Monday, October 29, 2012

What is Sustainability?

          Sustainability may be defined as meeting the needs of the present generation without compromising the ability of future generations to meet their needs. By consuming fossil fuels and other nonrenewable resources, by building in sprawling urban patterns that cover extensive areas of prime agricultural land, by using wood from forests that are not replanted, by allowing topsoil to be eroded by wind and water, and by generating substances that pollute water, soil, and air, we have been building in a manner that will make it increasingly difficult for our children and grandchildren to meet their needs for buildings and healthy lives.
          On the other hand, if we reduce building energy usage and utilize sunlight and wind as energy sources for our buildings, we avoid depletion of fossil fuels. If we reuse existing buildings imaginatively and arrange our new buildings in compact patterns on land of marginal value, we minimize the waste of valuable land. If we harvest wood from forests that are managed in such a way that they can supply wood at a sustained level for the foreseeable future, we maintain wood construction as a viable option for centuries to come. If we protect soil and water through sound design and construction practices, we retain these irreplaceable resources for our successors. If we systematically reduce or eliminate the various forms of pollution emitted in the processes of producing and operating buildings, we keep the environment clean in perpetuity. It is often possible to do these things without increasing the monetary costs of constructing and operating buildings, and in some cases actually to reduce these costs.
          Realization to these goals is dependent on our awareness of the environmental problems created by building activities, knowledge of how to avoid these problems, and skill in designing and constructing buildings that harness this knowledge. Sustainable design and construction, also called "green" building, is steadily becoming the goal of more and more building owners, architectural and engineering firms, contractors, and building operators, among them some of the largest organizations in each field.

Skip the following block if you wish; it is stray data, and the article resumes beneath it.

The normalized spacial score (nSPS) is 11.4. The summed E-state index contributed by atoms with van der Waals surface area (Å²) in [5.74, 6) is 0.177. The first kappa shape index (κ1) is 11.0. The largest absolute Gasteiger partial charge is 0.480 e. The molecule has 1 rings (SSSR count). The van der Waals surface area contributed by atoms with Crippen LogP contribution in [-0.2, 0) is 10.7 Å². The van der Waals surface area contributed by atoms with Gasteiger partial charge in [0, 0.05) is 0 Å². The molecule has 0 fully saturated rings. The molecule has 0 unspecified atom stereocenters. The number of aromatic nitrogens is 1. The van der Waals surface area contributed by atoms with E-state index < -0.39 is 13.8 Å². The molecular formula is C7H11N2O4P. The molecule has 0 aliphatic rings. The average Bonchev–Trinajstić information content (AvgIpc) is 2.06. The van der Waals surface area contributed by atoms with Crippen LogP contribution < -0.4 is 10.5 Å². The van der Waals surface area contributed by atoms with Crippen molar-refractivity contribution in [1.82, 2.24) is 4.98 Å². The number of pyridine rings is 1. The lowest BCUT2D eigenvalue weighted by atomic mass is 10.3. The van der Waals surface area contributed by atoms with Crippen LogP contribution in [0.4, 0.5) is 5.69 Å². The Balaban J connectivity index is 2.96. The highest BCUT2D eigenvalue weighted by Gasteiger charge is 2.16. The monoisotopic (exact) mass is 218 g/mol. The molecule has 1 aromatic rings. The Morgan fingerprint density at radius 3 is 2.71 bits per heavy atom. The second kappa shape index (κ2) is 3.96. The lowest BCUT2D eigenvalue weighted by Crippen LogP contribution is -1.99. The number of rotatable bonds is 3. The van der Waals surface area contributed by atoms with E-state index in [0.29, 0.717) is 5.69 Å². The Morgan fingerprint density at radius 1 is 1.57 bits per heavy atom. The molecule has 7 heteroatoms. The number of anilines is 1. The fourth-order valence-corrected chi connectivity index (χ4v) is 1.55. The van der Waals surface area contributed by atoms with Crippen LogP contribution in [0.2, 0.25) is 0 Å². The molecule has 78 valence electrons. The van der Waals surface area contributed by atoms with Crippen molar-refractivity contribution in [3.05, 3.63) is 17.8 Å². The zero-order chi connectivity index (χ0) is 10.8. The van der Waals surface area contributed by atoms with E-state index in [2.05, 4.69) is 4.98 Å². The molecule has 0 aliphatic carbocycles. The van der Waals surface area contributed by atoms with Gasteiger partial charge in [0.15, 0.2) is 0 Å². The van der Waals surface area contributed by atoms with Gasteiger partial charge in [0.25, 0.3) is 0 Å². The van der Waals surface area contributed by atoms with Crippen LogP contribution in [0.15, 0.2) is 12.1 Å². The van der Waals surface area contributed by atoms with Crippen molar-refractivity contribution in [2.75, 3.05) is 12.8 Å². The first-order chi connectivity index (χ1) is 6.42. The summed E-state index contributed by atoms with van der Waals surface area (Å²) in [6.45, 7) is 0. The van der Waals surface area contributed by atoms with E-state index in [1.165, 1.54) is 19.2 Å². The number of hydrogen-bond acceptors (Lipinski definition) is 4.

Sustainability must be addressed on a life-cycle basis, from the origins of the materials for a building, through the manufacture and installation of these materials and their useful lifetime in the building, to their eventual disposal when the building's life is ended.

Considerations of sustainability:
       in Site Work, Excavations, and Foundations
       in Brick Masonry Construction 

Monday, October 22, 2012

Strategy for Remodeling Bathrooms

You dream about a bathroom that’s high on comfort and personal style, but you also want materials, fixtures, and amenities with lasting value. Wake up! You can have both.

A mid-range bathroom remodel is a solid investment, according to Remodeling Magazine’s annual Cost vs. Value Report. An average bath remodel of $16,500 will recoup about 62% of those costs when it’s time to sell your home, and a more extensive $52,200 job returns about 55.5%. In addition, you can maximize the value of your investment by using these smart strategies, which will create a stylish yet budget-friendly bathroom.


1. Stick to a plan

You can afford that Italian tile you love if you can live with the total square footage you already have.